Repairs are often much cheaper than purchasing a whole new tire, but are plugs safe to use on motorcycle tires?
When driving, safety should be your first priority. However, that doesn’t mean that you want to spend a bunch of extra money. Below, we’ll discuss when it’s safe to plug a motorcycle tire and when it’s better to purchase a new one.
Can You Plug Motorcycle Tires?
You can use a plug on a motorcycle tire for a short distance. Generally, these repairs are not meant to be permanent when used on a motorcycle tire, as they bend and flex too much. Specifically, you should avoid driving faster than 50 mph or going further than 100 miles on a plugged motorcycle tire.
Some occasions are more suited to plugs than others. Keep reading for everything you need to know about plugging your motorcycle tire.
Is It Safe to Plug a Motorcycle Tire?
Most of the conversations around motorcycle tires boil down to safety. Technically, you can plug your motorcycle’s tires as much as you want. However, that doesn’t necessarily mean that it is safe to do so!
For the most part, tire plugs on motorcycles are only a temporary fix. For safety reasons, you shouldn’t drive on a plugged motorcycle tire for an extended period.
However, a plug will allow you to ride to a motorcycle repair shop to replace the tire.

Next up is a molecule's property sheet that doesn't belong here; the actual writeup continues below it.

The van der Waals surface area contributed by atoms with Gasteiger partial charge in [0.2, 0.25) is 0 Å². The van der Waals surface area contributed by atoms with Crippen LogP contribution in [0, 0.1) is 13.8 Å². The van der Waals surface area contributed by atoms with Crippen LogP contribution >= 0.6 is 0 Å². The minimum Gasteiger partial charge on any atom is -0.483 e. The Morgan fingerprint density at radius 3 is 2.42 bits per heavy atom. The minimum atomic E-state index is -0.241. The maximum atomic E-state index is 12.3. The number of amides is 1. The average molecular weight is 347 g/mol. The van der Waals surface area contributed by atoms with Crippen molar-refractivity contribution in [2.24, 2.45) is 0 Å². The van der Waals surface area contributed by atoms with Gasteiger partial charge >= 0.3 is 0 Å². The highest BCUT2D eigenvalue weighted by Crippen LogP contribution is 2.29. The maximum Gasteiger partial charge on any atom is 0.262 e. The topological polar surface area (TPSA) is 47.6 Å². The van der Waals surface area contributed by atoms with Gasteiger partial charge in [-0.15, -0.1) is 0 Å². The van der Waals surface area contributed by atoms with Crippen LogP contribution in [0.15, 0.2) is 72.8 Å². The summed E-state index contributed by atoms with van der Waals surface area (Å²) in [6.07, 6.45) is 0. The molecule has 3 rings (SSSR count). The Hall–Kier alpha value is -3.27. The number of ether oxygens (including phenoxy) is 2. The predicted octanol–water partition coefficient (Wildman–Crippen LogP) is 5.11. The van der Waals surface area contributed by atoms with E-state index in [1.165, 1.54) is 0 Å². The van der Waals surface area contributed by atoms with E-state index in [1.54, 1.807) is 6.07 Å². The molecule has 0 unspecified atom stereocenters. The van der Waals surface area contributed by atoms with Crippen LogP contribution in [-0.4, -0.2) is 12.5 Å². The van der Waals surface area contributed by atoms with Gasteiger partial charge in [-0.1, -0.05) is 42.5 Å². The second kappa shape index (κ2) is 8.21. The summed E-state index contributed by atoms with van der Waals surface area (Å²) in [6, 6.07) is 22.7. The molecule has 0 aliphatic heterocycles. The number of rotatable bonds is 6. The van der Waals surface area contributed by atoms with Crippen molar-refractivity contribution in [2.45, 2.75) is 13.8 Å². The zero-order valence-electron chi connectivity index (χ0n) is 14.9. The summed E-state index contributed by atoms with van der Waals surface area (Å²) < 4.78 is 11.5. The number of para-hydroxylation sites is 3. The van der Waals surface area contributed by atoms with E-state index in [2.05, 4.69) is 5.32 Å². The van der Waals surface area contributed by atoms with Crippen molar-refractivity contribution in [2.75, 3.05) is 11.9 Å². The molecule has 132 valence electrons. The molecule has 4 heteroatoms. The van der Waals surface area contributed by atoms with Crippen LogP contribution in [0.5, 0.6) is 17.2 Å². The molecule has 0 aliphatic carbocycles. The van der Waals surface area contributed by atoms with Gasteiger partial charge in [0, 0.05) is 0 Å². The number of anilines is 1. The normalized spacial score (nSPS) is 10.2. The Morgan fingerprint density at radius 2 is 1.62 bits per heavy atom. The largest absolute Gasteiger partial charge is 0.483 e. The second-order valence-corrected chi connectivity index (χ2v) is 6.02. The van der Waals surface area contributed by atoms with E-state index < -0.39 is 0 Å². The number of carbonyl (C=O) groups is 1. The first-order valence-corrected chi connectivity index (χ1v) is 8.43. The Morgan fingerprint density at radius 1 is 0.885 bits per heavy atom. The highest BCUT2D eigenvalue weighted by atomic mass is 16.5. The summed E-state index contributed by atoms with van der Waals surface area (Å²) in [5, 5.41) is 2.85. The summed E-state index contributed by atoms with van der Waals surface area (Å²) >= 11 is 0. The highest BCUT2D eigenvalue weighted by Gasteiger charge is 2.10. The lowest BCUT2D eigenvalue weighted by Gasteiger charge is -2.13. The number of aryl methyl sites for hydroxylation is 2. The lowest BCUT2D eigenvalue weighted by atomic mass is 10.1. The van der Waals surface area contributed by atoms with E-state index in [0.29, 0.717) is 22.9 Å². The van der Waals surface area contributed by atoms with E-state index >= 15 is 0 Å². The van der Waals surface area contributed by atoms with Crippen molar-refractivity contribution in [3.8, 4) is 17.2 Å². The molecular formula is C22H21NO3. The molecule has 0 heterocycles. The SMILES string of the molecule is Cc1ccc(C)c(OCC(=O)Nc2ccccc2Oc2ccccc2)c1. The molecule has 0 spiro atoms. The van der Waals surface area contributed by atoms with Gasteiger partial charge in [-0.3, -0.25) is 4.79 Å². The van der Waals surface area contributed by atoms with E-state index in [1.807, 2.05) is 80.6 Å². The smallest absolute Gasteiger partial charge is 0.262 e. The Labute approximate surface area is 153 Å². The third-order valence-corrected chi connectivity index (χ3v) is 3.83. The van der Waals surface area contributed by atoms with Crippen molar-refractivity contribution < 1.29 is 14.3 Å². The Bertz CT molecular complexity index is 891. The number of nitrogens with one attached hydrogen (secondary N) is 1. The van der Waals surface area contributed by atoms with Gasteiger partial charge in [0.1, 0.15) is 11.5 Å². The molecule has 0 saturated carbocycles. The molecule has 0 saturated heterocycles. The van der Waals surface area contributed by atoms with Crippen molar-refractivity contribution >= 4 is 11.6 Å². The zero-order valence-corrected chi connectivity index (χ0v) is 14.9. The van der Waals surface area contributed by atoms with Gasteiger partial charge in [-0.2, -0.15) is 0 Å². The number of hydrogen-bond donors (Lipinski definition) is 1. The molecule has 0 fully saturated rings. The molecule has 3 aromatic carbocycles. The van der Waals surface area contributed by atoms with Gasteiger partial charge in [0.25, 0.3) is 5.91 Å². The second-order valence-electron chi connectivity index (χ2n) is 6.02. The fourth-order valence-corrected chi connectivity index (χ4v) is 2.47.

As you can see, this differs from plugs in car tires. When used in a car, plugs can often last for years, though this does vary somewhat too.
However, motorcycle tires are functionally different from car tires. They have to do a lot of leaning and banking, which car tires don’t have to do at all.
In many cases, it is much harder for plugs to adapt to this sort of driving.
Therefore, they tend to fail sooner. In many cases, the increased pressure on the tire sidewall during turns will affect how the plug holds and flexes. In cars, this isn’t a significant problem.
With that said, the type of tire plug does matter. Some work better than others. However, they are all designed to plug puncture holes.
Which Type of Tire Plug is Best for a Motorcycle?
There are several different types of tire plugs for motorcycles. Some are better than others, so choosing the right one is essential for safety purposes.
For the most part, the most effective plugs are self-vulcanizing. These plugs are a strip of rubber that is coated with super-sticky glue.
When applied to the tire, the material vulcanizes, which basically means that it binds to the tire’s rubber.
For practical purposes, the plug becomes part of the tire’s rubber. Therefore, these plugs tend to be the safest and last the longest.
With that said, there is another method that looks very similar to self-vulcanizing plugs, but they are actually not nearly as safe. This method utilizes rubber strings with a tube of rubber cement.
In many cases, you apply the cement to the rubber strip and then insert it into the tire.
In many cases, this method may seem quite similar to self-vulcanizing plugs. However, they aren’t quite as effective. Furthermore, there is also a lot of user error involved, since there are more steps to mess up on.
Finally, one of the most popular tire plugs are mushroom plugs. As the name suggests, these plugs look exactly like mushrooms.
When installing, the top of the mushroom goes into the tire, which then creates a seal from the inside.